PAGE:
This I did because I knew the Dutch gentlemen and their servants would be upon the road that day, either in the stagecoaches or riding post, and I did not know but the drunken fellow, or somebody else that might have seen me at Harwich, might see me again, and so I thought that in one day's stop they would be all gone by.
We lay all that night there, and the next morning it was not very early when I set out, so that it was near ten o'clock by the time I got to Colchester. It was no little pleasure that I saw the town where I had so many pleasant days, and I made many inquiries after the good old friends I had once had there, but could make little out; they were all dead or removed. The young ladies had been all married or gone to London; the old gentleman and the old lady that had been my early benefacress all dead; and which troubled me most, the young gentleman my first lover, and afterwards my brother-in-law, was dead; but two sons, men grown, were left of him, but they too were transplanted to London.
I dismissed my old man here, and stayed incognito for three or four days in Colchester, and then took a passage in a waggon, because I would not venture being seen in the Harwich coaches. But I needed not have used so much caution, for there was nobody in Harwich but the woman of the house could have known me; nor was it rational to think that she, considering the hurry she was in, and that she never saw me but once, and that by candlelight, should have ever discovered me.
I was now returned to London, and though by the accident of the last adventure I got something considerable, yet I was not fond of any more country rambles, nor should I have ventured abroad again if I had carried the trade on to the end of my days. I gave my governess a history of my travels; she liked the Harwich journey well enough, and in discoursing of these things between ourselves she observed, that a thief being a creature that watches the advantages of other people's mistakes, 'tis impossible but that to one that is vigilant and industrious many opportunities must happen, and therefore she thought that one so exquisitely keen in the trade as I was, would scarce fail of something extraordinary wherever I went.
On the other hand, every branch of my story, if duly considered, may be useful to honest people, and afford a due caution to people of some sort or other to guard against the like surprises, and to have their eyes about them when they have to do with strangers of any kind, for 'tis very seldom that some snare or other is not in their way. The moral, indeed, of all my history is left to be gathered by the senses and judgment of the reader; I am not qualified to preach to them. Let the experience of one creature completely wicked, and completely miserable, be a storehouse of useful warning to those that read.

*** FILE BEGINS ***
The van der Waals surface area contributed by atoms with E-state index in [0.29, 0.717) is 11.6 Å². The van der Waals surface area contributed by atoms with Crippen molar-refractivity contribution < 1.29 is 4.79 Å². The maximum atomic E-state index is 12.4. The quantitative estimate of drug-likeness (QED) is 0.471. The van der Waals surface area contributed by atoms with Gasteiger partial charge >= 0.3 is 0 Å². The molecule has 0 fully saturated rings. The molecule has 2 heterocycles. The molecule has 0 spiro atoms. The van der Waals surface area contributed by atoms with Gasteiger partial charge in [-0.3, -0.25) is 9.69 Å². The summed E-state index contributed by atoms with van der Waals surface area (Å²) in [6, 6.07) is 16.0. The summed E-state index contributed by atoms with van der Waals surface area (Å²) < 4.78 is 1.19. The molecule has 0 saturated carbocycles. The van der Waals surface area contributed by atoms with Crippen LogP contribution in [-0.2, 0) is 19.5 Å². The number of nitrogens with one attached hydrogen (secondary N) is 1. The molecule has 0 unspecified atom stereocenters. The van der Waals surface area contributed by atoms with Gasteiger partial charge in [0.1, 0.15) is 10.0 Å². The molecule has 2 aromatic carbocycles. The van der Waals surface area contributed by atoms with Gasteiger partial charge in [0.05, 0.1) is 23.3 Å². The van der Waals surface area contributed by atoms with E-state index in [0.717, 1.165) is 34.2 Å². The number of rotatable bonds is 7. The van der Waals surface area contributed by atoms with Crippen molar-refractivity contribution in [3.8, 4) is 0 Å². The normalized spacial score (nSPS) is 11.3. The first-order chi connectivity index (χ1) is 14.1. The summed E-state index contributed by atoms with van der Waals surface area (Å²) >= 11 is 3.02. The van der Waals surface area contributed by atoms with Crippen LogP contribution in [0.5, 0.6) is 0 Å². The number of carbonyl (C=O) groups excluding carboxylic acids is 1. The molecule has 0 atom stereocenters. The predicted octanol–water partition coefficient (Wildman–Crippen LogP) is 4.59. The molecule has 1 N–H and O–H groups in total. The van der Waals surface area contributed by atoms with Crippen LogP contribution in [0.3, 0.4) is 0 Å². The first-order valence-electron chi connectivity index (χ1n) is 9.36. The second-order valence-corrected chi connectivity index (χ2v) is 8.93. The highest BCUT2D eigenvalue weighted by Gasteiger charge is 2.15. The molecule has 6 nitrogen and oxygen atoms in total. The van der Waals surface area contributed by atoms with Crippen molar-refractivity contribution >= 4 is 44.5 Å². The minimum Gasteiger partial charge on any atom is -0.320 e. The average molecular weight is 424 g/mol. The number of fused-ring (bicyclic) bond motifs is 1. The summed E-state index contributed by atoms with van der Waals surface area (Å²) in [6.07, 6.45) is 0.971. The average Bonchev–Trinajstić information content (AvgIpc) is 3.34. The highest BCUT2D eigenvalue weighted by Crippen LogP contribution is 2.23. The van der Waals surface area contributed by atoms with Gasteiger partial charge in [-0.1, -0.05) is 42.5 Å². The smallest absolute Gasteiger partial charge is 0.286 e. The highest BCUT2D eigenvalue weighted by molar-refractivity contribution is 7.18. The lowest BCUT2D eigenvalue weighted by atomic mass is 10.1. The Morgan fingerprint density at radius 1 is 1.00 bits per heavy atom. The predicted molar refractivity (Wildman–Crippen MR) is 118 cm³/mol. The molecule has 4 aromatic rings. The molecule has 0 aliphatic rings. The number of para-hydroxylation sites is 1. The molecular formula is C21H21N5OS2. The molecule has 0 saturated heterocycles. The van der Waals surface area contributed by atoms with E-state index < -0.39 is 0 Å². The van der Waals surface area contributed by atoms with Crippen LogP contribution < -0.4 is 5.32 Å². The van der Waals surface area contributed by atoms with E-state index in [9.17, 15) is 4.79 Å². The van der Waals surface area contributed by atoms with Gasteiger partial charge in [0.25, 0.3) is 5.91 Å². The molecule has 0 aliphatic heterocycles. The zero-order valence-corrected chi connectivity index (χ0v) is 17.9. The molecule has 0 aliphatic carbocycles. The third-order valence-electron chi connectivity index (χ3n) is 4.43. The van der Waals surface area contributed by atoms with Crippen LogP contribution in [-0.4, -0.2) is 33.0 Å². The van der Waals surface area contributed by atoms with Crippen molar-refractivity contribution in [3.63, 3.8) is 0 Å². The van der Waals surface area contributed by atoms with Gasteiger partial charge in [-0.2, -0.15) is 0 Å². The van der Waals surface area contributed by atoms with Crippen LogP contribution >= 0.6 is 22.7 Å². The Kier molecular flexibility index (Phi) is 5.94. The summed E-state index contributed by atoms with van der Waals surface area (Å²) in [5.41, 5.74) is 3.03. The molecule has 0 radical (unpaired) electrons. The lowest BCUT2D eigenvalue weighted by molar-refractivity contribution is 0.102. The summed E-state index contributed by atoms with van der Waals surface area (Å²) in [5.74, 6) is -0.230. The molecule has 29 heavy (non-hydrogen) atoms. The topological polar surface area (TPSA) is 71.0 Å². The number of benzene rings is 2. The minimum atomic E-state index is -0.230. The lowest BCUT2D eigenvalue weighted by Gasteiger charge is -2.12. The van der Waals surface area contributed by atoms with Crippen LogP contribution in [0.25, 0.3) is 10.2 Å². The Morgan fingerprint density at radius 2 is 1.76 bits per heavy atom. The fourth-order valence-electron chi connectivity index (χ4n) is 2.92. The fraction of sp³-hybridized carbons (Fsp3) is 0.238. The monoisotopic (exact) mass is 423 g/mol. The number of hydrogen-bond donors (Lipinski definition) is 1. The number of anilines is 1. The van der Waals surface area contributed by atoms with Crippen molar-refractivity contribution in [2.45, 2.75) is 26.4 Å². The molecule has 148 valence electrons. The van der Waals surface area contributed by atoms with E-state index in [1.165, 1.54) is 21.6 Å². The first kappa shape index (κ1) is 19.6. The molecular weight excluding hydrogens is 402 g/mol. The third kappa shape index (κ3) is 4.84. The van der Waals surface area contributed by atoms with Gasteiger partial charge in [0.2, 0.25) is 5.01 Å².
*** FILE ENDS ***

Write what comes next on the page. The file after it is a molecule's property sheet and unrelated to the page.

I am drawing now towards a new variety of the scenes of life. Upon my return, being hardened by along race of crime, and success unparalleled, at least in the reach of my own knowledge, I had, as I have said, no thoughts of laying down a trade which, if I was to judge by the example of other, must, however, end at last in misery and sorrow.
It was on the Christmas day following, in the evening, that, to finish a long train of wickedness, I went abroad to see what might offer in my way; when going by a working silversmith's in Foster Lane, I saw a tempting bait indeed, and not be resisted by one of my occupation, for the shop had nobody in it, as I could see, and a great deal of loose plate lay in the window, and at the seat of the man, who usually, as I suppose, worked at one side of the shop.
I went boldly in, and was just going to lay my hand upon a piece of plate, and might have done it, and carried it clear off, for any care that the men who belonged to the shop had taken of it; but an officious fellow in a house, not a shop, on the other side of the way, seeing me go in, and observing that there was nobody in the shop, comes running over the street, and into the shop, and without asking me what I was, or who, seizes upon me, an cries out for the people of the house.
I had not, as I said above, touched anything in the shop, and seeing a glimpse of somebody running over to the shop, I had so much presence of mind as to knock very hard with my foot on the floor of the house, and was just calling out too, when the fellow laid hands on me.
However, as I had always most courage when I was in most danger, so when the fellow laid hands on me, I stood very high upon it, that I came in to buy half a dozen of silver spoons; and to my good fortune, it was a silversmith's that sold plate, as well as worked plate for other shops. The fellow laughed at that part, and put such a value upon the service that he had done his neighbour, that he would have it be that I came not to buy, but to steal; and raising a great crowd. I said to the master of the shop, who by this time was fetched home from some neighbouring place, that it was in vain to make noise, and enter into talk there of the case; the fellow had insisted that I came to steal, and he must prove it, and I desired we might go before a magistrate without any more words; for I began to see I should be too hard for the man that had seized me.